Take Egypt. Many, who as recently as a week ago may have known little about Egypt, have been riveted to television, Facebook, and Twitter as the drama of a people challenging a government -- and that government pushing back -- unfolds. But foundations have been funding projects in and about Egypt for years, and many of the people, ideas, and institutions they have supported will be vital to that country’s future.
What is the foundation "line" on Egypt? Well, there isn't just one; American foundations are private institutions, so it all depends on the interests, values, and expertise of each donor. Using the Foundation Center's database, I did a simple keyword search for "Egypt" and found more than five hundred grants awarded since 2003. The largest number has gone for higher education, either to U.S. or European universities or directly to Egyptian institutions like the American University in Cairo or Cairo University. Whatever the outcome of the current crisis, Egypt will still depend on skilled human resources to build a modern, competitive society. Other grants have gone for issues that speak more directly to current events such as human rights, personal liberty, and the status of women. These can be controversial anywhere, and in Egypt addressing such issues takes skill, a keen sense of politics, and, well, courage. Even supporting cultural activities, where certain artists are state sponsored and others are not, can represent risk for a funder -- and more so for those who do the work on the ground. Research grants we found help to better understand the complexity of Egyptian politics, transformations in the region, and the role of religion. Good data is lacking, but there are also African and European foundations that consider Egypt important to their programming.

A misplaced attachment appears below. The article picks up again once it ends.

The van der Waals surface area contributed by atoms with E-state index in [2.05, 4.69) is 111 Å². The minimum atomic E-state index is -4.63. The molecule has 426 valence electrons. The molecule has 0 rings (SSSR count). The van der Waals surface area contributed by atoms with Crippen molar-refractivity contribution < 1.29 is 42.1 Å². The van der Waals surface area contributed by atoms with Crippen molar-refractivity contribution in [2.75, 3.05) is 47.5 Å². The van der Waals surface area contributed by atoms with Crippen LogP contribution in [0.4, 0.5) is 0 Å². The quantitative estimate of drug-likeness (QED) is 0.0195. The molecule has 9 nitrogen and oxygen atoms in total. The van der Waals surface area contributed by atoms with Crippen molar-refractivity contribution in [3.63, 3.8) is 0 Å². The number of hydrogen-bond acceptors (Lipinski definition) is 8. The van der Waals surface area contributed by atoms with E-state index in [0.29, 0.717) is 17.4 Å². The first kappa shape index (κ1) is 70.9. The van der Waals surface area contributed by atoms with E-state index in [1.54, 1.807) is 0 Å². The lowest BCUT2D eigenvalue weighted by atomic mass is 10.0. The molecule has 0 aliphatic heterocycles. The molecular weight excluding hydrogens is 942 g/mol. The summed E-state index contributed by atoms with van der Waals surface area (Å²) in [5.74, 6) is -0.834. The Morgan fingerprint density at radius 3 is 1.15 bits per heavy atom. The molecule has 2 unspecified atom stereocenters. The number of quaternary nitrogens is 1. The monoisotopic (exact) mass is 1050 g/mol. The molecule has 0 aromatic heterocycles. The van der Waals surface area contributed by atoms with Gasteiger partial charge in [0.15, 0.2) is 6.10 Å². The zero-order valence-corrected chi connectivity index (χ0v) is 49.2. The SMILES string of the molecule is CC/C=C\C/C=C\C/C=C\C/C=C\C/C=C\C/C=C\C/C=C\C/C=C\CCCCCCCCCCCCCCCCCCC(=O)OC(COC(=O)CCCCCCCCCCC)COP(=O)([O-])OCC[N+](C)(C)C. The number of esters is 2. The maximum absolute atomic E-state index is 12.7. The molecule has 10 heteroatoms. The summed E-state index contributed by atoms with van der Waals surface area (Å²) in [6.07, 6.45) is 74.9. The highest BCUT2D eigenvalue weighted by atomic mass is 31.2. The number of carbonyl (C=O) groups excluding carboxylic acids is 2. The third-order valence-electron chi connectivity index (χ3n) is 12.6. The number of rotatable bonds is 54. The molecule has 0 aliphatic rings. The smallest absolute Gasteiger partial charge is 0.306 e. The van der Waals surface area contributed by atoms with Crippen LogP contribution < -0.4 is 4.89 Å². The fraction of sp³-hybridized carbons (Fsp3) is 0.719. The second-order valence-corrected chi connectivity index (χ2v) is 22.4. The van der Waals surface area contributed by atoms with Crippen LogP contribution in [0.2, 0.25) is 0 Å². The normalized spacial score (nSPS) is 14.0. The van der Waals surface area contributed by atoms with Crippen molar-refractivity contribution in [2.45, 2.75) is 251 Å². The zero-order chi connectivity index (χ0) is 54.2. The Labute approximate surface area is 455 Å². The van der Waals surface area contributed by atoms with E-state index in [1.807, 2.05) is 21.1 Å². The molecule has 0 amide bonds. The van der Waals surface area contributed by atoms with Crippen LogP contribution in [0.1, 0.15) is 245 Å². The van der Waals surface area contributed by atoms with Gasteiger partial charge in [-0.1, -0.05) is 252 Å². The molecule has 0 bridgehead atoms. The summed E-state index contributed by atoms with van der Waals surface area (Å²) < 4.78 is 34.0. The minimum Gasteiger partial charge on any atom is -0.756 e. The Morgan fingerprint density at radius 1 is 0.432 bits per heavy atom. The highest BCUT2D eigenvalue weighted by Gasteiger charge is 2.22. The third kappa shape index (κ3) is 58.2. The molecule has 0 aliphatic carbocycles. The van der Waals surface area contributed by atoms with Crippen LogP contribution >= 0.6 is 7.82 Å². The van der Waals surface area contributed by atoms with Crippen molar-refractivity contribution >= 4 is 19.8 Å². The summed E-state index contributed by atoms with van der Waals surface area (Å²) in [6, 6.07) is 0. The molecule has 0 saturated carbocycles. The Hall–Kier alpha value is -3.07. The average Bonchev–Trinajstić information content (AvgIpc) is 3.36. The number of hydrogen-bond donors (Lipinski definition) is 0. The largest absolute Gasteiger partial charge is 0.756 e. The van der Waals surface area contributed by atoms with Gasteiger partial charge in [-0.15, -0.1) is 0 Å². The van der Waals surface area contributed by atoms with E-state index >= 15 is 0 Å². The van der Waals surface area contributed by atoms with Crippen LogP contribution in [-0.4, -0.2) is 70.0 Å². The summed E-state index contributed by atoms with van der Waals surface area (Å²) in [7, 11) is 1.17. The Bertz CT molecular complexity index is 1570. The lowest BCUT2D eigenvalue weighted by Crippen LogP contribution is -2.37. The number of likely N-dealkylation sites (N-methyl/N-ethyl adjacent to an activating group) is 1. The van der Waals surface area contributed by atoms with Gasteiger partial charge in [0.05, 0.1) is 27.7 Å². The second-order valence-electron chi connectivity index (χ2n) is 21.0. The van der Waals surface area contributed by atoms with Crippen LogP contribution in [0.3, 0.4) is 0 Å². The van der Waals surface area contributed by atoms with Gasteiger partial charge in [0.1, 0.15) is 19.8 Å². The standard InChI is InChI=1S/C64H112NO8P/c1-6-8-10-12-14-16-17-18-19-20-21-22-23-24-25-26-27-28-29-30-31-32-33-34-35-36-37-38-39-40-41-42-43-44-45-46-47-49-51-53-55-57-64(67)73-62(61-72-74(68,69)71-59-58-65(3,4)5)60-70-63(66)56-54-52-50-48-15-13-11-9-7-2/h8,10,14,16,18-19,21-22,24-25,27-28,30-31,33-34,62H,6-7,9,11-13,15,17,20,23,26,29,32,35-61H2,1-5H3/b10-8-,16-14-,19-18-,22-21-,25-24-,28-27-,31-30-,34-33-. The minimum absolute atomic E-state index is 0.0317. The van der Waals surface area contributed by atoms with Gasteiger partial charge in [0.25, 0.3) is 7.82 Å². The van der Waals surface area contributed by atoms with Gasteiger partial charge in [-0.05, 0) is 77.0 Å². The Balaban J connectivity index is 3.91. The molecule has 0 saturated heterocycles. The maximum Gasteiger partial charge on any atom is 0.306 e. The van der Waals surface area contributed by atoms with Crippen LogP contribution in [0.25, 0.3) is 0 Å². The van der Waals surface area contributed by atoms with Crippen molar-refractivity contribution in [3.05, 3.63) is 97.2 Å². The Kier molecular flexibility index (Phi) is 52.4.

Take Press Freedom: While in Tunisia and the early days of the Egypt protests everyone was celebrating the liberation of information through Twitter, Facebook, and CNN, authorities quickly shut down the Internet and mobile networks and angry pro-Mubarak mobs began to target journalists. A free press is one of the pillars of a democratic society and a favorite target of authoritarian leaders of all persuasions. Even in democracies, where the press remains largely free (though subject to commercial interests), it is frequently accused of one bias or another. Here, some foundations have also translated their values into grants. The same kind of quick search in Foundation Directory Online yielded hundreds of grants made since 2003, most to a select group of organizations created precisely to combat press censorship and persecution. They include the Committee to Protect Journalists, the World Press Freedom Committee, and the Reporters Committee for Freedom of the Press. Not surprisingly, among the foundations that support them are several like the John S. and James L. Knight Foundation and the Gannett Foundation with origins in the newspaper business. For a glimpse into how such grantmaking might strike a raw nerve, check out Silence or Death in Mexico's Press: Crime, Violence, and Corruption Are Destroying the Country's Journalism, produced by the Committee to Protect Journalists with support from the Knight, McCormick, Oak, and Overbrook foundations.
Imagine what it's like to be a foundation that has staff and grantee partners in Egypt at the moment. Imagine what it's like put your foundation's money behind press freedom and see journalists arrested, beaten, and harassed -- in Egypt and elsewhere. This is philanthropy on the edge: driven by a sense of justice and a willingness to take risks.
-- Brad Smith